Less than 100 years ago, everyone could look up and see a spectacular starry night sky. Now, millions of children across the globe will never experience the Milky Way where they live. The increased and widespread use of artificial light at night is not only impairing our view of the universe, it is adversely affecting our environment, our safety, our energy consumption/climate and our health.
What is Light Pollution?
Most of us are familiar with air, water, and land pollution, but did you know that light can also be a pollutant?
The inappropriate or excessive use of artificial light – known as light pollution – can have serious environmental consequences for humans, wildlife, and our climate. Components of light pollution include:
Glare – excessive brightness that causes visual discomfort
Skyglow – brightening of the night sky over inhabited areas
Light trespass – light falling where it is not intended or needed
Clutter – bright, confusing and excessive groupings of light sources
Light pollution is a side effect of industrial civilization. Its sources include
building exterior and interior lighting, advertising, commercial properties,
offices, factories, streetlights, and illuminated sporting venues.
Much outdoor lighting used at night is inefficient, overly bright, poorly targeted,
improperly shielded and, sometimes, completely unnecessary. This light, and
the electricity used to create it, is wasted by spilling it into the sky, rather than
focusing it on to the actual objects and areas that people want illuminated.
How Bad is Light Pollution?
With much of the Earth’s population living under light-polluted skies, "over-lighting" is an international concern. If you live in an urban or suburban area, all you have to do to see this type of pollution is go outside at night and look up at the sky.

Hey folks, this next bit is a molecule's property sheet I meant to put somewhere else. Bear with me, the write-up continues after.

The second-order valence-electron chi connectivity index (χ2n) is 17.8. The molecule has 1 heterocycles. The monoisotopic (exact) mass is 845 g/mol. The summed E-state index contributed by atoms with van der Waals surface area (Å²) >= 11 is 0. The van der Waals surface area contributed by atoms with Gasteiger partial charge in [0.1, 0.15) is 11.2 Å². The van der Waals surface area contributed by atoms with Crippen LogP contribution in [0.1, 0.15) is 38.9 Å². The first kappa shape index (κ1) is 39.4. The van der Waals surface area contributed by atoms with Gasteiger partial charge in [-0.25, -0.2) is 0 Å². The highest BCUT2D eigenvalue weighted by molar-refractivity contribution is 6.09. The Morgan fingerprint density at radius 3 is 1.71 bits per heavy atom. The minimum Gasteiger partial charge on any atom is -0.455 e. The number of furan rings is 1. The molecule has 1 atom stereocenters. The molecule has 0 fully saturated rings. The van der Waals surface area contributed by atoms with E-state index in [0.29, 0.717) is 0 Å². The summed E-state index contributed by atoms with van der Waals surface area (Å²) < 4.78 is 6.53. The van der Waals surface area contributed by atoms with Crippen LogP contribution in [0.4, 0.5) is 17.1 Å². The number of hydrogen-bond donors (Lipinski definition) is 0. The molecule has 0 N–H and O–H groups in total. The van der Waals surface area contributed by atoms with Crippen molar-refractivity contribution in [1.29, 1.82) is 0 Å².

According to the 2016 groundbreaking “World Atlas of Artificial Night Sky Brightness,” 80% of the world’s population lives under skyglow. In the US and Europe, 99% of the public can’t experience a natural night.
If you want to find out how bad light pollution is where you live, use this interactive atlas of artificial sky brightness created from the ”World Atlas” data or the NASA Blue Marble Navigator for a bird’s eye view of the lights in your town. And don’t forget to check out the Globe at Night interactive light pollution map data created with eight years of data collected by citizen scientists.
Effects of Light Pollution
For three billion years, life on Earth existed in a rhythm of light and dark that was created solely by the illumination of the Sun, Moon and stars. Now, artificial lights overpower the darkness and our cities glow at night, disrupting the natural day-night pattern and shifting the delicate balance of our environment. The negative effects of the loss of this inspirational natural resource might seem intangible. But a growing body of evidence links the brightening night sky directly to measurable negative impacts including
Light pollution affects every citizen. Fortunately, concern about light pollution is rising dramatically. A growing number of scientists, homeowners, environmental groups and civic leaders are taking action to restore the natural night. Each of us can implement practical solutions to combat light pollution locally, nationally and internationally.
You Can Help!
The good news is that light pollution, unlike many other forms of pollution, is reversible and each one of us can make a difference! Just being aware that light pollution is a problem is not enough; the need is for action. You can start by minimizing the light from your own home at night by following these simple steps:
Learn more. Check out DarkSky.org's Light Pollution blog posts
Only use lighting when and where it’s needed
If safety is concern, install motion detector lights and timers
Properly shield all outdoor lights
Keep your blinds drawn to keep light inside
Become a citizen scientist and help measure light pollution
Spread the word to your family and friends and tell them to pass it on. Many people either don’t know or don’t understand a lot about light pollution and the negative impacts of artificial light at night. By being an ambassador and explaining the issues to others, you will help bring awareness to this growing problem and inspire more people to take the necessary steps to protect our natural night sky.
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The infographic illustrates the different components of light pollution and what “good” lighting looks like. Image: Anezka Gocova, in “The Night Issue”
Alternatives Journal 39:5 (2013).
Before and during the 2003 Northeast blackout, a massive power outage that affected 55 million people. Photo by of Todd Carlson
NASA Blue Marble Navigator
Globe at Night Light Pollution Map
Atlas of Artificial Sky Brightness